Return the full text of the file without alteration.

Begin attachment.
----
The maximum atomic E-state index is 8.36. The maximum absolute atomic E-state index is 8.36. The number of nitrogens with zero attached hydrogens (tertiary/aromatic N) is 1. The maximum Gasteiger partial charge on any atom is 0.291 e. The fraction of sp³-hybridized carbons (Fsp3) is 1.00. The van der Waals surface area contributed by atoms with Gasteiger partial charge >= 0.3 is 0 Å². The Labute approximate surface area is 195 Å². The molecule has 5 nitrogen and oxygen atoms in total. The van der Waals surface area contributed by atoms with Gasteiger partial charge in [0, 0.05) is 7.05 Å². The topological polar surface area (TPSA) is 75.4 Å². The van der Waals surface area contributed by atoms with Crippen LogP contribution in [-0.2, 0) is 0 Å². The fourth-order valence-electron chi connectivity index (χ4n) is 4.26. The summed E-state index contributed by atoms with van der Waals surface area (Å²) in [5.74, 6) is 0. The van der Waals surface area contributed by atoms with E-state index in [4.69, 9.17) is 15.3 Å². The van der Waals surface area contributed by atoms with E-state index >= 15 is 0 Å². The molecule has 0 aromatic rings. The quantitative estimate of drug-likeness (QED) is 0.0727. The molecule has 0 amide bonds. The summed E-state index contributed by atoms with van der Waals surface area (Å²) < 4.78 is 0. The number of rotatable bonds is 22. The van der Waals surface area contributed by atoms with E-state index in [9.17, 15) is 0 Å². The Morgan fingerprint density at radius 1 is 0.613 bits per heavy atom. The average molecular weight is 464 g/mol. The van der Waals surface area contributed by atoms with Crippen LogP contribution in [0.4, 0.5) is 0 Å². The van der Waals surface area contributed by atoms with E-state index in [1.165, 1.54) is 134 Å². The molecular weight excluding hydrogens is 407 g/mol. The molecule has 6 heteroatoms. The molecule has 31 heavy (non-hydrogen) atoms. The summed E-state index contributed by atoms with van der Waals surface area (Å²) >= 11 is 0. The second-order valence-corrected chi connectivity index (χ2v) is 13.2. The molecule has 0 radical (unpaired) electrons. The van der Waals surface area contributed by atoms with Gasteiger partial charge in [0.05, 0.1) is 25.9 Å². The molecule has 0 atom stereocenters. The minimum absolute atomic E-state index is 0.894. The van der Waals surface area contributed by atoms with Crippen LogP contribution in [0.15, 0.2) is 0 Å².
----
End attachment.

The maximum atomic E-state index is 8.36. The maximum absolute atomic E-state index is 8.36. The number of nitrogens with zero attached hydrogens (tertiary/aromatic N) is 1. The maximum Gasteiger partial charge on any atom is 0.291 e. The fraction of sp³-hybridized carbons (Fsp3) is 1.00. The van der Waals surface area contributed by atoms with Gasteiger partial charge >= 0.3 is 0 Å². The Labute approximate surface area is 195 Å². The molecule has 5 nitrogen and oxygen atoms in total. The van der Waals surface area contributed by atoms with Gasteiger partial charge in [0, 0.05) is 7.05 Å². The topological polar surface area (TPSA) is 75.4 Å². The van der Waals surface area contributed by atoms with Crippen LogP contribution in [-0.2, 0) is 0 Å². The fourth-order valence-electron chi connectivity index (χ4n) is 4.26. The summed E-state index contributed by atoms with van der Waals surface area (Å²) in [5.74, 6) is 0. The van der Waals surface area contributed by atoms with E-state index in [4.69, 9.17) is 15.3 Å². The van der Waals surface area contributed by atoms with E-state index >= 15 is 0 Å². The molecule has 0 aromatic rings. The quantitative estimate of drug-likeness (QED) is 0.0727. The molecule has 0 amide bonds. The summed E-state index contributed by atoms with van der Waals surface area (Å²) < 4.78 is 0. The number of rotatable bonds is 22. The van der Waals surface area contributed by atoms with E-state index in [9.17, 15) is 0 Å². The Morgan fingerprint density at radius 1 is 0.613 bits per heavy atom. The average molecular weight is 464 g/mol. The van der Waals surface area contributed by atoms with Crippen LogP contribution in [0.4, 0.5) is 0 Å². The van der Waals surface area contributed by atoms with E-state index in [1.165, 1.54) is 134 Å². The molecular weight excluding hydrogens is 407 g/mol. The molecule has 6 heteroatoms. The molecule has 31 heavy (non-hydrogen) atoms. The summed E-state index contributed by atoms with van der Waals surface area (Å²) >= 11 is 0. The second-order valence-corrected chi connectivity index (χ2v) is 13.2. The molecule has 0 radical (unpaired) electrons. The van der Waals surface area contributed by atoms with Gasteiger partial charge in [0.05, 0.1) is 25.9 Å². The molecule has 0 atom stereocenters. The minimum absolute atomic E-state index is 0.894. The van der Waals surface area contributed by atoms with Crippen LogP contribution in [0.15, 0.2) is 0 Å².